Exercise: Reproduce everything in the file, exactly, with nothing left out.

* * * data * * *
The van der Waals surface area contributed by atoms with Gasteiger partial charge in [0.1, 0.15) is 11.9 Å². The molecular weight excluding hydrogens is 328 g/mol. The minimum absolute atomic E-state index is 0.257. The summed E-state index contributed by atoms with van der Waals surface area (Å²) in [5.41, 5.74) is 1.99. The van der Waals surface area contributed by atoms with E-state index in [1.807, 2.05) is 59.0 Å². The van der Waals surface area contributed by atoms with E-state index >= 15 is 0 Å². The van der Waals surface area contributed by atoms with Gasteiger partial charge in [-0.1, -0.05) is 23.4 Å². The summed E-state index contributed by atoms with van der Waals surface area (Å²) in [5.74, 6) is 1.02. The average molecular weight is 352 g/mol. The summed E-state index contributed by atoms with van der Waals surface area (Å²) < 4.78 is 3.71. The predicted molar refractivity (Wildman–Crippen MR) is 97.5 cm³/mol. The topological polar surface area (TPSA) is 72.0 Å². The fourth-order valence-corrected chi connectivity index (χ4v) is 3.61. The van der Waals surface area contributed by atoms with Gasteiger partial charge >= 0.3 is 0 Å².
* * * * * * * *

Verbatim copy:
The van der Waals surface area contributed by atoms with Gasteiger partial charge in [0.1, 0.15) is 11.9 Å². The molecular weight excluding hydrogens is 328 g/mol. The minimum absolute atomic E-state index is 0.257. The summed E-state index contributed by atoms with van der Waals surface area (Å²) in [5.41, 5.74) is 1.99. The van der Waals surface area contributed by atoms with E-state index in [1.807, 2.05) is 59.0 Å². The van der Waals surface area contributed by atoms with E-state index >= 15 is 0 Å². The van der Waals surface area contributed by atoms with Gasteiger partial charge in [-0.1, -0.05) is 23.4 Å². The summed E-state index contributed by atoms with van der Waals surface area (Å²) in [5.74, 6) is 1.02. The average molecular weight is 352 g/mol. The summed E-state index contributed by atoms with van der Waals surface area (Å²) < 4.78 is 3.71. The predicted molar refractivity (Wildman–Crippen MR) is 97.5 cm³/mol. The topological polar surface area (TPSA) is 72.0 Å². The fourth-order valence-corrected chi connectivity index (χ4v) is 3.61. The van der Waals surface area contributed by atoms with Gasteiger partial charge >= 0.3 is 0 Å².